The stipulation in b) is lexically prior to that in a). ‘Fair equality of opportunity’ requires not merely that offices and positions are distributed on the basis of merit, but that everyone has a reasonable opportunity to acquire the skills on which merit is assessed. It is often thought that this stipulation, and even the first principle of justice, may require greater equality than the difference principle, because large social and economic inequalities, even when they are to the advantage of the worst-off, will tend to seriously undermine the value of the political liberties and any measures towards fair equality of opportunity.
In conclusion, it appears that contract theory is viable to the extent that individuals are relatively equal in power when the contract is both negotiated and renegotiated. But, in the real world, this does not appear to be the case. We seemingly always have an imperfect contract that represents the interests of the stronger, more interested, or more persuasive parties. Whether an “equilibrium” can be reached in the bargaining process is problematic, inasmuch as individuals rarely encounter each other “on a level playing field.” So though it may be the case that morality is, as the moral philosopher Gilbert Harman supposes, nothing more than the result of bargaining and power-struggling between various groups, we can still ask whether this ought to be the case. Many accept the “is” but reject the “ought.” And if they do, then morality “ought to be” more than just a contract between rational bargainers—which is one reason for Rawls’ veil of ignorance.)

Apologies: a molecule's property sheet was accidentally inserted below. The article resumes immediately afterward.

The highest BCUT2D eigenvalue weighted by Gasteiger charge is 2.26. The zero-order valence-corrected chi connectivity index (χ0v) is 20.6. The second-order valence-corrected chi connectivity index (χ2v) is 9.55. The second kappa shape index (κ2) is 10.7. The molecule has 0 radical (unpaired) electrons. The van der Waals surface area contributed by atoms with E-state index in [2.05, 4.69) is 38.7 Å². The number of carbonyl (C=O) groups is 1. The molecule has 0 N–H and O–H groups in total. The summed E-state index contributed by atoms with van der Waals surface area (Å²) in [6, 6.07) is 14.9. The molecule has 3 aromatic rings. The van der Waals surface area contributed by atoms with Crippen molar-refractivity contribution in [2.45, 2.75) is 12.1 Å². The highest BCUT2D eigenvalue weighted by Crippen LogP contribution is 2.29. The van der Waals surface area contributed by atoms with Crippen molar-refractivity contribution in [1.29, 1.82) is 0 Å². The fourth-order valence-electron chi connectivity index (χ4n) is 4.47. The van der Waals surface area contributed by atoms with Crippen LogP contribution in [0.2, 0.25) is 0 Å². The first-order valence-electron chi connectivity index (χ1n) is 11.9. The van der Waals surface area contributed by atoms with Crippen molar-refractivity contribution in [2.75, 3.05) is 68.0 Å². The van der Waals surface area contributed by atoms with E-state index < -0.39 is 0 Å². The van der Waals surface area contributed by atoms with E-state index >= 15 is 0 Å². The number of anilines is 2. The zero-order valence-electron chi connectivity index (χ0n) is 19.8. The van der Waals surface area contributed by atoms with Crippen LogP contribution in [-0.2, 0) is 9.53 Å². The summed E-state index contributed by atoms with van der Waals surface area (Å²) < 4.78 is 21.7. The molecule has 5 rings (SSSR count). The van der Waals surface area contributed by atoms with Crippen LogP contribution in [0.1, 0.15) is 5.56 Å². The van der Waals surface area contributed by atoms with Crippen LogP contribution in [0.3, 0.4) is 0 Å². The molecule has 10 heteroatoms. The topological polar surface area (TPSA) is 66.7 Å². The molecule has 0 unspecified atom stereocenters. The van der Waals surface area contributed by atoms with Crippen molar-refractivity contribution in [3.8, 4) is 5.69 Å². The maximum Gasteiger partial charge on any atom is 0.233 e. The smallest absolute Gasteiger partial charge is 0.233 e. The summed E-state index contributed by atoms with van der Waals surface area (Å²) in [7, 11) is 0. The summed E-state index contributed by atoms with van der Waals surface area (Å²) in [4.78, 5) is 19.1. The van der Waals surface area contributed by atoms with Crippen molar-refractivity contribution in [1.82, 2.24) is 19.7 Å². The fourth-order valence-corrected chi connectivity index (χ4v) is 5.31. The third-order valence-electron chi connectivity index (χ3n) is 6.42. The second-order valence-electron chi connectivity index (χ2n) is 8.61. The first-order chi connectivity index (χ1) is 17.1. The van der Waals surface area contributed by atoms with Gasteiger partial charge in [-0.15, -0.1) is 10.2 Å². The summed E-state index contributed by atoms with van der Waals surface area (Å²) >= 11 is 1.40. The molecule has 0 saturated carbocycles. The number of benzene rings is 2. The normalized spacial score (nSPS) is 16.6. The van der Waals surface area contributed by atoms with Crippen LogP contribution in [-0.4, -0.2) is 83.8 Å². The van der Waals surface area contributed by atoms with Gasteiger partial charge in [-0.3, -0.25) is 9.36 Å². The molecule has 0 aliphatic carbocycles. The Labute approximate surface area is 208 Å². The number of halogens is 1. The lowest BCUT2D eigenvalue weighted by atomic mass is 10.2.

Finally, let us note how much of contemporary western civilization operates within a contract framework. We have contracts that govern our property, our mortgages, and our marriages. We have contracts that state who will speak for us if we cannot speak for ourselves and what kind of medical technology is deemed appropriate to sustain our lives. In short, we are a contract society. Whether this is for the better, only the reader can judge.